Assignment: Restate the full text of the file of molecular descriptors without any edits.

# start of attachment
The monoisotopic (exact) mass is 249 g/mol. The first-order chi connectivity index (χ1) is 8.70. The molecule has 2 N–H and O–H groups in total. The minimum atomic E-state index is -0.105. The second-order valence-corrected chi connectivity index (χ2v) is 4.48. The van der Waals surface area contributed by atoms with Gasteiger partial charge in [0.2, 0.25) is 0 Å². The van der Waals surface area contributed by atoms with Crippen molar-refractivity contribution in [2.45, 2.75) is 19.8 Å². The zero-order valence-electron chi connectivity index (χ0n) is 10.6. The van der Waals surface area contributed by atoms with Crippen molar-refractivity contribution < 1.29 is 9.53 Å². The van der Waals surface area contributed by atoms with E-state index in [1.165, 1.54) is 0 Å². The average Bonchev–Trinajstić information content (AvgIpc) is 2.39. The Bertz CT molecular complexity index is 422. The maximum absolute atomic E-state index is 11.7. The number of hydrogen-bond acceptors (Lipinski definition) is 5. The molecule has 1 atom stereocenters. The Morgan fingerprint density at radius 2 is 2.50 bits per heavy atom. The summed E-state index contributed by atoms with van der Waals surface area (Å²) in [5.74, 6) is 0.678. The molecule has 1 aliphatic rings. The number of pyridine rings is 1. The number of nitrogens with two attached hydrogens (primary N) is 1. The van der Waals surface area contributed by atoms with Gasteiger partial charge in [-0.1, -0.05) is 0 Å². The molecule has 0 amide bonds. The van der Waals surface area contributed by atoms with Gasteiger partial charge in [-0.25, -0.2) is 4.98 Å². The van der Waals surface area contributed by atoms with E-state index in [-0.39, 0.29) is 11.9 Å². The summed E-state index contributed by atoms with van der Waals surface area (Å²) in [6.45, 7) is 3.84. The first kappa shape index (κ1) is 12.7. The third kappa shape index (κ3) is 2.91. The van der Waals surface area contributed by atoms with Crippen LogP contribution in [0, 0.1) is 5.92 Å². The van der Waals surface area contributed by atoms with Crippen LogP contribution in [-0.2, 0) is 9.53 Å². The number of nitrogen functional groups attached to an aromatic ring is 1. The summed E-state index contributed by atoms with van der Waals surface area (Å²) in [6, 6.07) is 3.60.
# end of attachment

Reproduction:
The monoisotopic (exact) mass is 249 g/mol. The first-order chi connectivity index (χ1) is 8.70. The molecule has 2 N–H and O–H groups in total. The minimum atomic E-state index is -0.105. The second-order valence-corrected chi connectivity index (χ2v) is 4.48. The van der Waals surface area contributed by atoms with Gasteiger partial charge in [0.2, 0.25) is 0 Å². The van der Waals surface area contributed by atoms with Crippen molar-refractivity contribution in [2.45, 2.75) is 19.8 Å². The zero-order valence-electron chi connectivity index (χ0n) is 10.6. The van der Waals surface area contributed by atoms with Crippen molar-refractivity contribution < 1.29 is 9.53 Å². The van der Waals surface area contributed by atoms with E-state index in [1.165, 1.54) is 0 Å². The average Bonchev–Trinajstić information content (AvgIpc) is 2.39. The Bertz CT molecular complexity index is 422. The maximum absolute atomic E-state index is 11.7. The number of hydrogen-bond acceptors (Lipinski definition) is 5. The molecule has 1 atom stereocenters. The Morgan fingerprint density at radius 2 is 2.50 bits per heavy atom. The summed E-state index contributed by atoms with van der Waals surface area (Å²) in [5.74, 6) is 0.678. The molecule has 1 aliphatic rings. The number of pyridine rings is 1. The number of nitrogens with two attached hydrogens (primary N) is 1. The van der Waals surface area contributed by atoms with Gasteiger partial charge in [-0.1, -0.05) is 0 Å². The molecule has 0 amide bonds. The van der Waals surface area contributed by atoms with Gasteiger partial charge in [-0.25, -0.2) is 4.98 Å². The van der Waals surface area contributed by atoms with E-state index in [-0.39, 0.29) is 11.9 Å². The summed E-state index contributed by atoms with van der Waals surface area (Å²) in [6.45, 7) is 3.84. The first kappa shape index (κ1) is 12.7. The third kappa shape index (κ3) is 2.91. The van der Waals surface area contributed by atoms with Crippen LogP contribution in [0, 0.1) is 5.92 Å². The van der Waals surface area contributed by atoms with Crippen LogP contribution in [-0.2, 0) is 9.53 Å². The number of nitrogen functional groups attached to an aromatic ring is 1. The summed E-state index contributed by atoms with van der Waals surface area (Å²) in [6, 6.07) is 3.60.